Lieutenant Governor John Latta
Submitted by James M. Latta, Branch 3
The following biography of my grandfather, Lieutenant Governor John Latta, Branch 3, was originally published in 1918 in Old and New Westmoreland, Capt. Fenwick Y. Hedley, editor, by the American Historical Society, New York, Volume III, pages 4-5. It is interesting to note that Robert H. Latta corresponded extensively with my grandfather in his effort to establish branch assignments and possible linkages. Corrections are noted in [ ].
"John Latta, Lieutenant-Governor of Pennsylvania, was of Scotch-Irish descent, and came to Greensburg from Unity township, where he was born March 5, 1836. He was the son of Moses and Eliza [Graham] Latta, and the grandson of John Latta, who, with his brother Moses, had settled in Mount Pleasant township, on the land upon which Mammoth Coke Works are now built. John Latta, the elder, was married to a Miss Storey, of Princeton, New Jersey, and by her had four children, among them being Moses Latta, the father of the Governor John Latta. Moses Latta was born in 1790, in Mount Pleasant township, but in early life removed to Unity township, where he was engaged in farming. During the War of 1812 he enlisted in a company commanded by Captain Reynolds, but before his company reached the field of action a treaty of peace was signed and the troops returned to their homes. He was married to Eliza Graham, who was a daughter of Robert Graham, a native of Greensburg, where was engaged in dealing in horses. Their children were: Mary Jane, married to George R. Hughes of Unity township, both of whom are deceased; and John of this sketch. Moses Latta died in February, 1848, when he was fifty-eight years old.
John Latta grew up on this father's farm, and attended the Sewickley and Elder's Ridge academies, the latter being then it its palmiest days. He spent five years in these academies and thus laid a good foundation for that day for his professional career. In 1857 he began the study of law in the Yale College of Law School and was graduated from the law department of that well-known institution in 1859. In November of the same year he was admitted to the Westmoreland bar and began his life's work. He was elected to the State Senate in 1863, when but twenty-seven years old, and acquitted himself in a manner that reflected great credit upon himself and all his friends. In 1871 and 1872 he was elected to the Legislature, the sessions at that time being held each year. This gave him a wide acquaintance through the State, so that in 1874 he was nominated by the Democratic convention, which met in Pittsburgh, for the office of Lieutenant-Governor of that State. At the election in November he led the State ticket and received a majority of over four thousand votes, and this in the strongly Republican State of Pennsylvania.
Governor Latta was, moreover, the first Lieutenant-Governor of Pennsylvania, for the office had been created by the State Constitution which went into effect that year. In the new position to which he was called, he had therefore no precedents to guide him; yet it is the universal testimony that both as a presiding officer of the Senate, and in other duties of his office, he was eminently fair, courteous and successful. When his term as Lieutenant-Governor expired he returned to Greensburg and resumed the practice of the law, which mainly engaged his attention from that time until the day of his death. As a lawyer he usually took the side of the poor and tried many cases, particularly in his early days, wherein the fees were at best very scanty. He was always called upon by the Democratic party to make political addresses. He was always eloquent and interesting, and was perhaps as potent as any member of his party in the county.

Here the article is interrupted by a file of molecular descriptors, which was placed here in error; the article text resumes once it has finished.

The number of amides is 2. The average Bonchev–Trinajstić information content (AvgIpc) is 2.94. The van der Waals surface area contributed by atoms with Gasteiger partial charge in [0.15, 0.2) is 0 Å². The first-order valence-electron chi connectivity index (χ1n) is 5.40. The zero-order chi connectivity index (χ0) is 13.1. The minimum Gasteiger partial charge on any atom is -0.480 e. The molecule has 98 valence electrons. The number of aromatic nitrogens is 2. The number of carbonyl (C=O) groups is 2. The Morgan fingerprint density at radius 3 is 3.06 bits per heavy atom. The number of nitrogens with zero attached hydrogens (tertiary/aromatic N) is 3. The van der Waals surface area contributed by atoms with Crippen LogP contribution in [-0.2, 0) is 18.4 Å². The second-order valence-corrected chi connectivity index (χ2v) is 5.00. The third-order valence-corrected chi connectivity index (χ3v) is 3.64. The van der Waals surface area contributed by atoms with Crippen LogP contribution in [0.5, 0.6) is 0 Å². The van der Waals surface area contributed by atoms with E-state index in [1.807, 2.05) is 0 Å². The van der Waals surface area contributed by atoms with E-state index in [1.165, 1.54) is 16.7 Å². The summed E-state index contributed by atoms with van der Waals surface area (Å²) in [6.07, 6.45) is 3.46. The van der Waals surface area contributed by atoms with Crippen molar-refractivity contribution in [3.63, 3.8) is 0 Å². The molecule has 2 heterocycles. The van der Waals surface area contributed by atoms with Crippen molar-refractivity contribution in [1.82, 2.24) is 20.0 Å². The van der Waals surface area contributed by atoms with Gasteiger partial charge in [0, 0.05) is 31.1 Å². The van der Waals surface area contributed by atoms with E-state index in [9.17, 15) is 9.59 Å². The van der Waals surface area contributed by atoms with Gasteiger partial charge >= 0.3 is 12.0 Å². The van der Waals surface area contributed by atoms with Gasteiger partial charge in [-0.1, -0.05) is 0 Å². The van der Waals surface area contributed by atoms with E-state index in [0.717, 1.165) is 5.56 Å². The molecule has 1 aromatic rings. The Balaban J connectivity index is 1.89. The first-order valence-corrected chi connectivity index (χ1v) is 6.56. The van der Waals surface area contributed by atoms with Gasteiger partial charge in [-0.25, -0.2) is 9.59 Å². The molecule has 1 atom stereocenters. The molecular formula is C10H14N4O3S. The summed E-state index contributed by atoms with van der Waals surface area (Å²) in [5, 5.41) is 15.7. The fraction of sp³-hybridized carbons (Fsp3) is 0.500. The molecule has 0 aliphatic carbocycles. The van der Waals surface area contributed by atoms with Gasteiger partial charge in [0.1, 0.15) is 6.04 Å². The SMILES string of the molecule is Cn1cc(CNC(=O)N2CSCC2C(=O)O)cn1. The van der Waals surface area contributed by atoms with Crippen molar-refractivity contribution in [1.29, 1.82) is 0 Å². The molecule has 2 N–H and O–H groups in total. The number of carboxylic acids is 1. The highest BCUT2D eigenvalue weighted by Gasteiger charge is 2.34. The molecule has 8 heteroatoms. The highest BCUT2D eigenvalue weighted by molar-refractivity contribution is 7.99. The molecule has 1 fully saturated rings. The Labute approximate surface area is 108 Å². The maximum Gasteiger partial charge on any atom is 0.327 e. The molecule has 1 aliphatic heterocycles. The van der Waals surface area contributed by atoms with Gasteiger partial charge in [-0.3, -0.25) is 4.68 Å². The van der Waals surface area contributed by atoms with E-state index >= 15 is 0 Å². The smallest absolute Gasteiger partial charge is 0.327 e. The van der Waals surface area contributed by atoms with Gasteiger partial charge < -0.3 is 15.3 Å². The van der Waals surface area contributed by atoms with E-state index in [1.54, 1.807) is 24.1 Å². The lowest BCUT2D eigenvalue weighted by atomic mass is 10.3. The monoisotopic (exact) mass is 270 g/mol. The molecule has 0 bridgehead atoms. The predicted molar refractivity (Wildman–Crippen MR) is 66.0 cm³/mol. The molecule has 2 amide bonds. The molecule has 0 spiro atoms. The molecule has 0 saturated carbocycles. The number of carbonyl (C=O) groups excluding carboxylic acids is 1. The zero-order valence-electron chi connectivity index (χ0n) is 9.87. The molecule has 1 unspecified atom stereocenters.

On September 12, 1865, Governor Latta married [first] Emma A. Hope, daughter of C.C. Hope, of Uniontown. Four children were born to them: 1) Cuthbert H., born September 7, 1866; 2) Mary Maud, born March 17, 1868, married to W. B. Ryan, who has been engaged successfully in the railroad business in Mexico most of his life, but who is now with the American Expeditionary Forces in France, being sent there by the Government to aid in the transportation facilities for the needs of the allied armies; 3) Isabel G., born February 7, 1875.
Mrs. Latta died 1876, and in December, 1877 [25th], Governor Latta married [second] Rose McClellan, daughter of E. B. McClellan. Their children were: 4) Rose, born December 21, 1879; married [first] James T. Brunot, who died in 1902, she married [second] M. A. Turner, of Hammond, Indiana, she died in 1913; 5) Marie Josephine, born July 23, 1881, married to Richard H. Jamison, of Greensburg; 6) John, born May 15, 1883, died in 1891; 7) Thomas Pollard, born January 15, 1885, now general superintendent at the mines of the Jamison Coal and Coke Company that are in Westmoreland County; 8) Sarah Marguerite, born October 18, 1886.
Governor Latta was undoubtedly one of the most universally admired and best known men in Westmoreland County. He gave much of his time gratuitously to the conduct of public affairs of his home town. He had, moreover, the good fortune to seem not to grow old as most men do. He continued to take an interest in all the current events of the day, in all youthful sports, and in all movements which tended to advance the social side of life, so that, with advancing years, he became more and more companionable to the young people in his community. There is no doubt among those who knew him best, but that his most notable characteristics were his kindness of heart and his unbending integrity. He was, furthermore, at all times, a man of polished manners and of retiring disposition, who might well be called a cultured gentleman of the old school. After a brief illness, he died February 15, 1913, and his remains repose in the St. Clair Cemetery at Greensburg.
God Bless All That Comes Your Way"